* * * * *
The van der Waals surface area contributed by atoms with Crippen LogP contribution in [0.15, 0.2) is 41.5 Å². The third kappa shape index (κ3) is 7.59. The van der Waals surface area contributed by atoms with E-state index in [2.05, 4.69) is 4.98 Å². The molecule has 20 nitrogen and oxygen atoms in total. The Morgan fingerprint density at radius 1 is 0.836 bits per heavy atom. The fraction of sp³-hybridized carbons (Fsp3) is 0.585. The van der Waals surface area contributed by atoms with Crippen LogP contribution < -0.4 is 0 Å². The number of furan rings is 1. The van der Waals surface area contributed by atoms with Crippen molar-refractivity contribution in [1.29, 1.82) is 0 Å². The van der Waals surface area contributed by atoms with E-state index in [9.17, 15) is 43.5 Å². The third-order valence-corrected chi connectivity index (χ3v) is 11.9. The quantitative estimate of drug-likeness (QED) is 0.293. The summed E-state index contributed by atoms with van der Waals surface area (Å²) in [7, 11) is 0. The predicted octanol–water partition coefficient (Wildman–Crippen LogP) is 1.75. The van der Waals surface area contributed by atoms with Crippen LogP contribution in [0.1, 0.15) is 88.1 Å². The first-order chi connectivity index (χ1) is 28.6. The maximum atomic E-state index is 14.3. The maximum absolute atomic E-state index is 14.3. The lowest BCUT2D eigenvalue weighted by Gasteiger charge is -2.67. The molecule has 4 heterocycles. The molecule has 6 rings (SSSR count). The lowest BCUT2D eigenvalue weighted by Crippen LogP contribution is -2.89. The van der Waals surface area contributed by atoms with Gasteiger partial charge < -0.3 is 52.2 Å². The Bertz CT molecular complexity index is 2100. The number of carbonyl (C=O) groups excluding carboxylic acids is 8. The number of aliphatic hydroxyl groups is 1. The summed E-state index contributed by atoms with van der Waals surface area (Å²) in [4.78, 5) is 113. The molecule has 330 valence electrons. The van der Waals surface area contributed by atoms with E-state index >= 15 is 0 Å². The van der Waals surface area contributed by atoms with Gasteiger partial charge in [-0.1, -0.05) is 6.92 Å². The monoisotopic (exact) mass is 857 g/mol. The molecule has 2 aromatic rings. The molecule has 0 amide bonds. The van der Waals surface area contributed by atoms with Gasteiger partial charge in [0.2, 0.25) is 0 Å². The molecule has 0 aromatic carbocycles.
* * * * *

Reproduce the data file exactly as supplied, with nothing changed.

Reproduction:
The van der Waals surface area contributed by atoms with Crippen LogP contribution in [0.15, 0.2) is 41.5 Å². The third kappa shape index (κ3) is 7.59. The van der Waals surface area contributed by atoms with E-state index in [2.05, 4.69) is 4.98 Å². The molecule has 20 nitrogen and oxygen atoms in total. The Morgan fingerprint density at radius 1 is 0.836 bits per heavy atom. The fraction of sp³-hybridized carbons (Fsp3) is 0.585. The van der Waals surface area contributed by atoms with Crippen LogP contribution < -0.4 is 0 Å². The number of furan rings is 1. The van der Waals surface area contributed by atoms with Crippen molar-refractivity contribution in [1.29, 1.82) is 0 Å². The van der Waals surface area contributed by atoms with E-state index in [9.17, 15) is 43.5 Å². The third-order valence-corrected chi connectivity index (χ3v) is 11.9. The quantitative estimate of drug-likeness (QED) is 0.293. The summed E-state index contributed by atoms with van der Waals surface area (Å²) in [7, 11) is 0. The predicted octanol–water partition coefficient (Wildman–Crippen LogP) is 1.75. The van der Waals surface area contributed by atoms with Crippen LogP contribution in [0.1, 0.15) is 88.1 Å². The first-order chi connectivity index (χ1) is 28.6. The maximum atomic E-state index is 14.3. The maximum absolute atomic E-state index is 14.3. The lowest BCUT2D eigenvalue weighted by Gasteiger charge is -2.67. The molecule has 4 heterocycles. The molecule has 6 rings (SSSR count). The lowest BCUT2D eigenvalue weighted by Crippen LogP contribution is -2.89. The van der Waals surface area contributed by atoms with Gasteiger partial charge < -0.3 is 52.2 Å². The Bertz CT molecular complexity index is 2100. The number of carbonyl (C=O) groups excluding carboxylic acids is 8. The number of aliphatic hydroxyl groups is 1. The summed E-state index contributed by atoms with van der Waals surface area (Å²) in [4.78, 5) is 113. The molecule has 330 valence electrons. The van der Waals surface area contributed by atoms with E-state index >= 15 is 0 Å². The van der Waals surface area contributed by atoms with Gasteiger partial charge in [-0.1, -0.05) is 6.92 Å². The monoisotopic (exact) mass is 857 g/mol. The molecule has 2 aromatic rings. The molecule has 0 amide bonds. The van der Waals surface area contributed by atoms with Gasteiger partial charge in [0.2, 0.25) is 0 Å². The molecule has 0 aromatic carbocycles.